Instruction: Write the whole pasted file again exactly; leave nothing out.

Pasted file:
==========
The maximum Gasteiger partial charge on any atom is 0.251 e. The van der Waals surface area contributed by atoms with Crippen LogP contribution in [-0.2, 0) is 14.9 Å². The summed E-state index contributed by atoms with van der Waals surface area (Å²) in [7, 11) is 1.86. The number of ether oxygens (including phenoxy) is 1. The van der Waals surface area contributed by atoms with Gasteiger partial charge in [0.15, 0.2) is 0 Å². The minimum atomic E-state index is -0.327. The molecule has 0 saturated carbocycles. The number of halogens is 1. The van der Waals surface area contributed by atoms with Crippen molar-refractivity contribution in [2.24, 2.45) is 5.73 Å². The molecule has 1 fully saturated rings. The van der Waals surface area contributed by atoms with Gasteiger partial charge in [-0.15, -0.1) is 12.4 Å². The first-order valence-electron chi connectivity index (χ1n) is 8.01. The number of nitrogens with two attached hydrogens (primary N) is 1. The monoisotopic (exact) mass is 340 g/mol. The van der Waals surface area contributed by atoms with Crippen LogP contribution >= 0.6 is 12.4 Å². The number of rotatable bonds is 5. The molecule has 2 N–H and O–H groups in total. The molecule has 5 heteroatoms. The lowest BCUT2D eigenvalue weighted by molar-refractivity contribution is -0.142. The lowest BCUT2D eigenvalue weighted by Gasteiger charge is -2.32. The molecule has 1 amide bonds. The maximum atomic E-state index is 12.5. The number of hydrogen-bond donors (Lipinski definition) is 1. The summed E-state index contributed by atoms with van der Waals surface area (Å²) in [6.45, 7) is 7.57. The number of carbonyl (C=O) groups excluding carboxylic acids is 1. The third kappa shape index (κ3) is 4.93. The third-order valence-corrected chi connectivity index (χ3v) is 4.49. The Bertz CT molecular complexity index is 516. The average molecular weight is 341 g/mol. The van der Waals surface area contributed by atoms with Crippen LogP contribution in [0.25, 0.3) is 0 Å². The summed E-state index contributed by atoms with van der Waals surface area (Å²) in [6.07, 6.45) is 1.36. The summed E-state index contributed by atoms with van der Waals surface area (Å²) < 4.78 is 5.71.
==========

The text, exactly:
The maximum Gasteiger partial charge on any atom is 0.251 e. The van der Waals surface area contributed by atoms with Crippen LogP contribution in [-0.2, 0) is 14.9 Å². The summed E-state index contributed by atoms with van der Waals surface area (Å²) in [7, 11) is 1.86. The number of ether oxygens (including phenoxy) is 1. The van der Waals surface area contributed by atoms with Gasteiger partial charge in [0.15, 0.2) is 0 Å². The minimum atomic E-state index is -0.327. The molecule has 0 saturated carbocycles. The number of halogens is 1. The van der Waals surface area contributed by atoms with Crippen molar-refractivity contribution in [2.24, 2.45) is 5.73 Å². The molecule has 1 fully saturated rings. The van der Waals surface area contributed by atoms with Gasteiger partial charge in [-0.15, -0.1) is 12.4 Å². The first-order valence-electron chi connectivity index (χ1n) is 8.01. The number of nitrogens with two attached hydrogens (primary N) is 1. The monoisotopic (exact) mass is 340 g/mol. The van der Waals surface area contributed by atoms with Crippen LogP contribution >= 0.6 is 12.4 Å². The number of rotatable bonds is 5. The molecule has 2 N–H and O–H groups in total. The molecule has 5 heteroatoms. The lowest BCUT2D eigenvalue weighted by molar-refractivity contribution is -0.142. The lowest BCUT2D eigenvalue weighted by Gasteiger charge is -2.32. The molecule has 1 amide bonds. The maximum atomic E-state index is 12.5. The number of hydrogen-bond donors (Lipinski definition) is 1. The summed E-state index contributed by atoms with van der Waals surface area (Å²) in [6.45, 7) is 7.57. The number of carbonyl (C=O) groups excluding carboxylic acids is 1. The third kappa shape index (κ3) is 4.93. The third-order valence-corrected chi connectivity index (χ3v) is 4.49. The Bertz CT molecular complexity index is 516. The average molecular weight is 341 g/mol. The van der Waals surface area contributed by atoms with Crippen LogP contribution in [0.25, 0.3) is 0 Å². The summed E-state index contributed by atoms with van der Waals surface area (Å²) in [6.07, 6.45) is 1.36. The summed E-state index contributed by atoms with van der Waals surface area (Å²) < 4.78 is 5.71.